On the day of service, Qui comes into the kitchen like gangbusters with three hours to go. He’s all, “You here, and you, here, and you, here, and you, Chef Barbara Lynch, on desert.” Lynch is very impressed with Qui. He’s “amazing,” she says, displaying “passion, drive, and wisdom.” Put simply, he means business, and that means trouble for Sarah. But maybe not so so much trouble, because while Paul means business, Tyler’s dressed for it, in trousers and dress shoes. Seriously.
Things, it seems, won’t go off exactly without a hitch for Qui, though, as the crab he has intended to top the chawanmushi has turned overnight. When Keith Rhodes holds it up to his nose and declares “it’s a little bit funky,” who didn’t think, “of course it’s funky, chef, everything you touch turns straight to funk!”? Well Paul probably didn’t, for one, but since he, against the advisement of Chef Barbara, bought the spot prawns, he’s got another protein ready to go.
Meanwhile, in Sarah’s kitchen, Tyler is just… Tyler-ing it up. When Sarah tells him to do, well, anything really, he fights like a petulant child, convinced that his way is best. He’s “moving at his own pace,” which Grayson finds “really inappropriate.” Her plan is for her and the rest of the ladies to “jam out with their clams out,” which, given that there isn’t any actual clam on the menu, is also really inappropriate; but this clam-jamming may be Sarah’s only hope.
The time for conversation is over, however, as the judges sit down at Paul’s restaurant for the first of two rounds of service. The restaurant is called “Qi,” a play on Qui’s last name — the name handed down to him by the father and grandfather he wants so badly to make proud — and an alternate spelling of “chi,” a word meaning “life force” or “life energy.” Given how much of himself Paul has poured into this service, the name is not just uncannily appropriate, it is an excellent indicator of the thought and attention Qui has put into every detail.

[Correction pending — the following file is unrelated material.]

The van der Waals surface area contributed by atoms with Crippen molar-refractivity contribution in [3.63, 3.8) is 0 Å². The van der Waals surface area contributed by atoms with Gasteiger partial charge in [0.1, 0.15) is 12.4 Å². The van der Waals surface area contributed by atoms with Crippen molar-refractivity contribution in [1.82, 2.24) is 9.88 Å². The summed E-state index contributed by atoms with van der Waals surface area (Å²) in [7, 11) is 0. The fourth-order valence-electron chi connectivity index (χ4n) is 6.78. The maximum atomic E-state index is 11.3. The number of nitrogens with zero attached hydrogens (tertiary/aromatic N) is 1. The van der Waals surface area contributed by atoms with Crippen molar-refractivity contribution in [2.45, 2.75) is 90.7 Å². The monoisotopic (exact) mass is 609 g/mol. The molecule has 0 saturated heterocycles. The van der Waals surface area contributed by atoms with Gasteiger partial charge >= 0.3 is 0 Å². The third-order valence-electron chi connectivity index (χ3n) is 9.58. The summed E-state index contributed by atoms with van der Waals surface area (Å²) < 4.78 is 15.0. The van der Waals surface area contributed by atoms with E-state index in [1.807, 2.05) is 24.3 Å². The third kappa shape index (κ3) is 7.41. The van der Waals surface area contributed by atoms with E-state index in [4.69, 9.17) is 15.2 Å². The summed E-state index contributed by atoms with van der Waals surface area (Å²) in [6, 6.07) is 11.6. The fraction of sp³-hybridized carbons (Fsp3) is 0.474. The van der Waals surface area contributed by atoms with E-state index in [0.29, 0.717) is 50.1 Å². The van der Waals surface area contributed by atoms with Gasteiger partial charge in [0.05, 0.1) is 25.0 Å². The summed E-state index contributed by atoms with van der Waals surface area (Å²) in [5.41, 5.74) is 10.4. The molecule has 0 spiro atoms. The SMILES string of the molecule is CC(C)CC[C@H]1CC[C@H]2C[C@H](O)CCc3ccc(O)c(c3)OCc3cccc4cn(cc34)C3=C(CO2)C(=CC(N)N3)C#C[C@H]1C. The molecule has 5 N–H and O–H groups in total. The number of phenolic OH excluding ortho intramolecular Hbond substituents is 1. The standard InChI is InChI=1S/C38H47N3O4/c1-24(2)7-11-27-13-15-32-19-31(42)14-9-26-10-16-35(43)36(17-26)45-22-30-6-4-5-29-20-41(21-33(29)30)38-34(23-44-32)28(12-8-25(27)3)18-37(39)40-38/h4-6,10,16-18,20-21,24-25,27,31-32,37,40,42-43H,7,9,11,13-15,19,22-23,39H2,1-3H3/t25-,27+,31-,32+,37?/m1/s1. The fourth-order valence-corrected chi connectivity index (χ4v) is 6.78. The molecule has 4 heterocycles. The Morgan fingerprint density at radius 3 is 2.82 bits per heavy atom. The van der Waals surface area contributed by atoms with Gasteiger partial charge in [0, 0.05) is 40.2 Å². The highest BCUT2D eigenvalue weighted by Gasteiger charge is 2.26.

Her plan is for her and the rest of the ladies to “jam out with their clams out,” which, given that there isn’t any actual clam on the menu, is also really inappropriate; but this clam-jamming may be Sarah’s only hope.
Even before any plates have been put down, the judges are effusive about the “clean” meatless menu, that features the “unusual” choice of two egg courses bookending a fish course. Once the plates hit the table, forget about it.
According to the judges, the texture of the chawanmushi was right on, with “really, really pleasant flavor profile,” one that demonstrates that Qui “really seems to know his ingredients,” pulling them all together to create a dish with “such a delicious saltiness to it.”
Sarah’s first course goes over just as well. The judges immediately recognize her risk-taking; they are intrigued and surprised to see words like “dashi” on her menu for Monte Verde. Her first course of squid ink pasta with spot prawns and coconut surprised the judges with how well it was pulled together, and how well it presented with the dark pasta and light sauce. Her fish course is less successful. The rye crust goes over well, but her beets are nearly raw. If she had, ahem, sous vide them, it would have been a total success.